The first day of summer (June 21st) is an exciting time for parents and children. In many areas, the school year has already ended, which means that students will once again find themselves with a whole lot of time on their hands. While some of that free time will be spent indoors reading books or playing video games, summer is also a time for outside fun! From beaches and libraries to parks and movie theaters, kids can explore dozens of classic hangouts this summer.
Whether children are enjoying indoor or outdoor activities, it’s important for businesses and local governments to make sure that public facilities are accessible to children with disabilities. Nearly 3 million school-aged children in the United States have some form of disability, including difficulties with vision, hearing, motion, and cognition.
Web Accessibility for Summer Activities
According to Title III of the Americans with Disabilities Act, “places of public accommodation” must not discriminate against people with disabilities. These are defined as companies and organizations that fall into certain categories and that are open to the general public.
“Places of public accommodation” include—but are certainly not limited to—hotels, restaurants, movie theaters, stores, museums, libraries, parks, zoos, gyms, and bowling alleys. Naturally, many of these locations are exactly those that children and parents will be visiting during summer vacation.
Arrangements such as wheelchair ramps and braille signage are perhaps the most obvious ways to make your business more welcoming to people with disabilities. With the spread of the Internet, however, web accessibility has become important as well.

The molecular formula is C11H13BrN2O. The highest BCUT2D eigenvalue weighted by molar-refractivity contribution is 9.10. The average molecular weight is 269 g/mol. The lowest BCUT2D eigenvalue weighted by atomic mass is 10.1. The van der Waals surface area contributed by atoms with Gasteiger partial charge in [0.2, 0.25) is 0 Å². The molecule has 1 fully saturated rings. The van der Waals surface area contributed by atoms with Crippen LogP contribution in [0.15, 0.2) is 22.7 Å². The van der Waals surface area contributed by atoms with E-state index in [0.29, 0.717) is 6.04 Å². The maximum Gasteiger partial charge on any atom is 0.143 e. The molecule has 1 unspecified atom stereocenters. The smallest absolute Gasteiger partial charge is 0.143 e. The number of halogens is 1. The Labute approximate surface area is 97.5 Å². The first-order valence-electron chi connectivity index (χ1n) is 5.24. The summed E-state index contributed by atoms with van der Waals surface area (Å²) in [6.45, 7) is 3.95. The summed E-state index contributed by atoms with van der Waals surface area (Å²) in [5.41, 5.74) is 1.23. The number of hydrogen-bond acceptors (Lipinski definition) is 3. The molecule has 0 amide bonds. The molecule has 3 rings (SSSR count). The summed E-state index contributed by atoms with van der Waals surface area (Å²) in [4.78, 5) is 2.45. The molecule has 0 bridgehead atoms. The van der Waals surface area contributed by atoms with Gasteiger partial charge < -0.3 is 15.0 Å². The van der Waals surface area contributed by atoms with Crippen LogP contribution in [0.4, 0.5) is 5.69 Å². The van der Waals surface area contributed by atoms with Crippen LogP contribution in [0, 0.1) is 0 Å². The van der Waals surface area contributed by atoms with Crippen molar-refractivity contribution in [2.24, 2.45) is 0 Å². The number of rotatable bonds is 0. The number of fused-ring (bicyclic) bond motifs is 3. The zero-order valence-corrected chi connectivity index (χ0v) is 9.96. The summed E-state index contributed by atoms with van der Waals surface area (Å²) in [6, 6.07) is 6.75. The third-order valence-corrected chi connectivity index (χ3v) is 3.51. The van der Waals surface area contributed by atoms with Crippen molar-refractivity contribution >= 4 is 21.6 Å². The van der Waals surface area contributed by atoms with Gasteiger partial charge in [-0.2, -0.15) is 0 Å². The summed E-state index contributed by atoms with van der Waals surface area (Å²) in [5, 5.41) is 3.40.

In a number of legal cases, judges have held that Title III of the ADA applies not only to an organization’s physical location, but also to its online presence. To truly take up the mantle of accessibility, make sure that your business website is fully usable by people with disabilities. Everyone should be able to use your website to perform activities such as viewing your opening hours, making reservations, and finding upcoming events.
And of course, private organizations aren’t the only ones that need to make accessibility a priority. Title II of the ADA prohibits discrimination against people with disabilities on the part of state and local governments.
Web Accessibility Guidance
In order to call themselves “accessible,” websites use common standards such as the Web Content Accessibility Guidelines (WCAG) 2.0. WCAG 2.0 outlines requirements in the form of four criteria: perceivability, operability, understandability, and robustness.
While the WCAG 2.0 guidelines are too extensive to discuss here in full, some of the most important concerns are:
- Ensuring that your website is usable with assistive technology such as screen readers.
- Providing alternatives to visual and auditory content on your website. Pre-recorded videos should come with closed captioning, while images should have alternative text (alt text) captions that are sufficiently descriptive.
- Giving your website a clear, predictable, sensible hierarchy for users to navigate.
As summer vacation begins, parents, businesses, and governments should all work to ensure that everyone, including children with disabilities, can enjoy facilities such as zoos, museums, public parks, and beaches. Web accessibility can play a vital role in helping people with disabilities find and interact with public and private facilities this summer.
For the latest news and updates regarding web accessibility, follow the Bureau of Internet Accessibility blog. If you want to learn how your own organization can improve website access for people with disabilities, schedule a free 30-minute consultation with one of our accessibility experts.